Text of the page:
Comparative Politics seeks to understand the domestic political patterns and processes of other countries in the world by comparing the political systems of different nations or regions.
140 Gender Politics
A study of the social, economic, political and legal status of women in contemporary America and in other countries. The course examines the dynamic changes taking place in the relationship between women and men. Topics include the history of women’s liberation movements, the Equal Rights Amendment, abortion, sexism in the workplace, feminist social theory and women in politics. Satisfies Community Engagement of the Core Curriculum.
A comparative study of failed and successful revolutions of the 20th Century, examining revolutionary theory and the debates between revolutionaries. Using primary texts, students read the theorists and practitioners of each revolution studied. Cases include the successful Russian Revolution as the first model, followed by the unsuccessful German and Spanish revolutions, the Chinese and the Cuban Revolutions, the attempted French Revolution of May 1968, the Chilean revolutionary process of 1970-73, the Vietnamese Civil War, the Iranian and Nicaraguan revolutions of 1979. Eastern European revolutions of 1989 are examined as the completion of the failed process of imposed revolutions from above and without after 1945. The causes and basis of social conflict are explored as well as the way rebellions, riots and insurrections can turn into revolutions. Questions are posed for the contemporary post-cold war world: after the Seattle ferment around globalization and the rise of religious nationalism and terror in the post-September 11th reaction, are revolutions in order?
143 Middle East Politics
An introductory comparative politics course in the Middle East, the course analyzes such specific problems as the role of the military, the process of modernization, the impact of state proliferation, and the consequences of socioeconomic disparities resulting from the influx of oil wealth. In addition to providing a brief survey of major historical developments since World War I and their impact on current issues, the course examines intra-Arab and Israeli-Arab conflicts. Offered in alternate years.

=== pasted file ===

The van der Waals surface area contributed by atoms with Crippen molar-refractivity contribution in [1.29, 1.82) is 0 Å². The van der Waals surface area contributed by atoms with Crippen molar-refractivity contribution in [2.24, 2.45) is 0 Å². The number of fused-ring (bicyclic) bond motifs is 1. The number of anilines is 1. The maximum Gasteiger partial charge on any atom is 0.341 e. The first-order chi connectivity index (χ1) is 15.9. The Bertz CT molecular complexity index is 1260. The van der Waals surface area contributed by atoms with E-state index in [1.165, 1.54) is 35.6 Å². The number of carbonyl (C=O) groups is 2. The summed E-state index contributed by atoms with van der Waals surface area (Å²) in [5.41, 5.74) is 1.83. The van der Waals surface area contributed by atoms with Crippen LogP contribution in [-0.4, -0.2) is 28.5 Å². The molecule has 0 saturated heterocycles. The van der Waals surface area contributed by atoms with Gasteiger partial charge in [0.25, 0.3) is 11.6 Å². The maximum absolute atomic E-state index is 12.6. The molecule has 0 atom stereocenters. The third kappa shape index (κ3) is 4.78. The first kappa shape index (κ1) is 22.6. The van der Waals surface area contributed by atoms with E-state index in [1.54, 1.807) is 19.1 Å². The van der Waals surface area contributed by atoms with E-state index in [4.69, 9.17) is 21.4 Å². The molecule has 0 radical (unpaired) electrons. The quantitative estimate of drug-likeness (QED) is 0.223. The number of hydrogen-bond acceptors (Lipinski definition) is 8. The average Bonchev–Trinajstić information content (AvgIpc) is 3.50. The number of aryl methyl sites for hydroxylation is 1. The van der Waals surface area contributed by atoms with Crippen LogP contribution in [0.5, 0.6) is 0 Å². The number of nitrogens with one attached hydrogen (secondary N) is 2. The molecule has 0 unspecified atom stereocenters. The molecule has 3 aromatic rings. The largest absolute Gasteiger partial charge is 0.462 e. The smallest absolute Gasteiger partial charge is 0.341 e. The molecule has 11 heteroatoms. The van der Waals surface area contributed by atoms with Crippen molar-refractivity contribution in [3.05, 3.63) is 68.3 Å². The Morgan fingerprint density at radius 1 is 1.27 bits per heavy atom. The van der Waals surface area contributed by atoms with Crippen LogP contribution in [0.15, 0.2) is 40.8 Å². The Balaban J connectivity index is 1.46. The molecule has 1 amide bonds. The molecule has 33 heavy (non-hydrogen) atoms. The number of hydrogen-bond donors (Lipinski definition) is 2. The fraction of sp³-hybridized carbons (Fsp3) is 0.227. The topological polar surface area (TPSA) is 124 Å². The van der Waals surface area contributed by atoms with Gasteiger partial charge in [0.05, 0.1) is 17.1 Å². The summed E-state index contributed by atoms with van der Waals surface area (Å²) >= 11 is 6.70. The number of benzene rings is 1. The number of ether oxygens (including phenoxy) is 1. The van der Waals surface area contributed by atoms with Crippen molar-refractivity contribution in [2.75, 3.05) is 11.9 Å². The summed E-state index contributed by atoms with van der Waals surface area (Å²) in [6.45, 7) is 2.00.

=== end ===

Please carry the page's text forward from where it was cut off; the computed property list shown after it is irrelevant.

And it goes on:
144 Asian Politics
A survey of political systems in northeast Asia (including China, Japan, Korean peninsula) and southeast Asia (including Vietnam, Indonesia, Philippines). Emphasis on modern history, economic development, democratization, political culture and international relations. Offered in alternate years.
An examination of the historical evolution and present state of political systems in Mexico, Central America, and Southern Cone countries. Alternative theoretical explanations of democratization, democratic consolidation, and the links between public policy and socio-economic development are emphasized. Major themes of the course include measuring and explaining the quality of democratic governance, institutional variations, social justice, human rights, ideologies, and US policy toward the region. Offered in alternate years.
Examination of politics, institutions, ideologies, patterns of stability and change in selected countries such as Great Britain, France and Germany. Theory of comparative studies. Offered in alternate years.
A survey of the historical, political, social, and economic development, and disintegration and demise of the Soviet Union from the revolution to the present. The course takes an interdisciplinary and theoretical approach beginning with Marx, Lenin, Trotsky and Stalin, and goes on to Gorbachev’s attempted reform, and the disintegration of the USSR. The course finishes with an examination of the contradictions facing the present Russian government in its attempt at integration into the world economy and its response to the terminal crisis of a system in collapse.
148 Eastern European Politics
East Europeans have lived through all the great ‘isms’ of the last century, ending up with post-Soviet global neo-liberal capitalism today. The course focuses on the creation and evolution of the Soviet bloc, the attempts at reform in Eastern Europe, looking at case histories of Hungary, Poland, the former Czechoslovakia and Yugoslavia, the absorption of East Germany by West Germany, and the process of integration into the world economy. Topics include the revolutions of 1989, the dilemmas of democratization, the rise of nationalism, the problem of privatization, the rise and decline of civil society, and the social costs of transformation. A large part of the course is devoted to an examination of ongoing changes and toward that end a variety of topical issues are explored in some detail. Offered at least once in a three-year period.
Examination of political systems not covered in other courses, investigating selected areas such as African, Canadian, or Pacific Rim countries. May be repeated for credit as content varies.